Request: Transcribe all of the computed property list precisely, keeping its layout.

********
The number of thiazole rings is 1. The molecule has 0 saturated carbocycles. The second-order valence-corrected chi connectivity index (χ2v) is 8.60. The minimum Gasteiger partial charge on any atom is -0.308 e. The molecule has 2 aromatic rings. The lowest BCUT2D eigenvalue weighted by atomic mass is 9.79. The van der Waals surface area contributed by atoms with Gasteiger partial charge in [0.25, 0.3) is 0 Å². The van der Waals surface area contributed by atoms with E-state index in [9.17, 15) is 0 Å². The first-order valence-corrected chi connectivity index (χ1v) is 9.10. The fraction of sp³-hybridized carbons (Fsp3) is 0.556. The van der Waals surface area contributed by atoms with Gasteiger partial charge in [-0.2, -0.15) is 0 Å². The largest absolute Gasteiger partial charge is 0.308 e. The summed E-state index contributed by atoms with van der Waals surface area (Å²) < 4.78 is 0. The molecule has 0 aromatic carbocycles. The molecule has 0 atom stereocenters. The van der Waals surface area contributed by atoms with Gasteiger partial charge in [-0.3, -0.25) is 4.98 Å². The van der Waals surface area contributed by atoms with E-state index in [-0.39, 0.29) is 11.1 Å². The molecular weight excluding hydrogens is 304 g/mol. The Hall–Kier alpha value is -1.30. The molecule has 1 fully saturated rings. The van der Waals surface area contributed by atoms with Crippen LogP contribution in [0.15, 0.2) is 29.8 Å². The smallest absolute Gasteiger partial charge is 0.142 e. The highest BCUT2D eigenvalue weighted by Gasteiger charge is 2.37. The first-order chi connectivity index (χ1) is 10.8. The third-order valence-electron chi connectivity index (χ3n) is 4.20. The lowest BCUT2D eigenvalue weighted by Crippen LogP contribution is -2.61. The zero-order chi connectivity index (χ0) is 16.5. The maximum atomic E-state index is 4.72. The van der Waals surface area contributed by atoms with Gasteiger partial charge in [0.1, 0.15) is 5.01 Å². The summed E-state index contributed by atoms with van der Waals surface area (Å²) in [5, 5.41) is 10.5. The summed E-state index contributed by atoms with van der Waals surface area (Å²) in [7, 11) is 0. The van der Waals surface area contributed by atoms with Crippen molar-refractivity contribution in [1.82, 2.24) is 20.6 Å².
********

The number of thiazole rings is 1. The molecule has 0 saturated carbocycles. The second-order valence-corrected chi connectivity index (χ2v) is 8.60. The minimum Gasteiger partial charge on any atom is -0.308 e. The molecule has 2 aromatic rings. The lowest BCUT2D eigenvalue weighted by atomic mass is 9.79. The van der Waals surface area contributed by atoms with Gasteiger partial charge in [0.25, 0.3) is 0 Å². The van der Waals surface area contributed by atoms with E-state index in [9.17, 15) is 0 Å². The first-order valence-corrected chi connectivity index (χ1v) is 9.10. The fraction of sp³-hybridized carbons (Fsp3) is 0.556. The van der Waals surface area contributed by atoms with Gasteiger partial charge in [-0.2, -0.15) is 0 Å². The largest absolute Gasteiger partial charge is 0.308 e. The summed E-state index contributed by atoms with van der Waals surface area (Å²) < 4.78 is 0. The molecule has 0 aromatic carbocycles. The molecule has 0 atom stereocenters. The van der Waals surface area contributed by atoms with Gasteiger partial charge in [-0.3, -0.25) is 4.98 Å². The van der Waals surface area contributed by atoms with E-state index in [-0.39, 0.29) is 11.1 Å². The molecular weight excluding hydrogens is 304 g/mol. The Hall–Kier alpha value is -1.30. The molecule has 1 fully saturated rings. The van der Waals surface area contributed by atoms with Crippen LogP contribution in [0.15, 0.2) is 29.8 Å². The smallest absolute Gasteiger partial charge is 0.142 e. The highest BCUT2D eigenvalue weighted by Gasteiger charge is 2.37. The first-order chi connectivity index (χ1) is 10.8. The third-order valence-electron chi connectivity index (χ3n) is 4.20. The lowest BCUT2D eigenvalue weighted by Crippen LogP contribution is -2.61. The zero-order chi connectivity index (χ0) is 16.5. The maximum atomic E-state index is 4.72. The van der Waals surface area contributed by atoms with Gasteiger partial charge in [0.1, 0.15) is 5.01 Å². The summed E-state index contributed by atoms with van der Waals surface area (Å²) in [5, 5.41) is 10.5. The summed E-state index contributed by atoms with van der Waals surface area (Å²) in [7, 11) is 0. The van der Waals surface area contributed by atoms with Crippen molar-refractivity contribution in [1.82, 2.24) is 20.6 Å².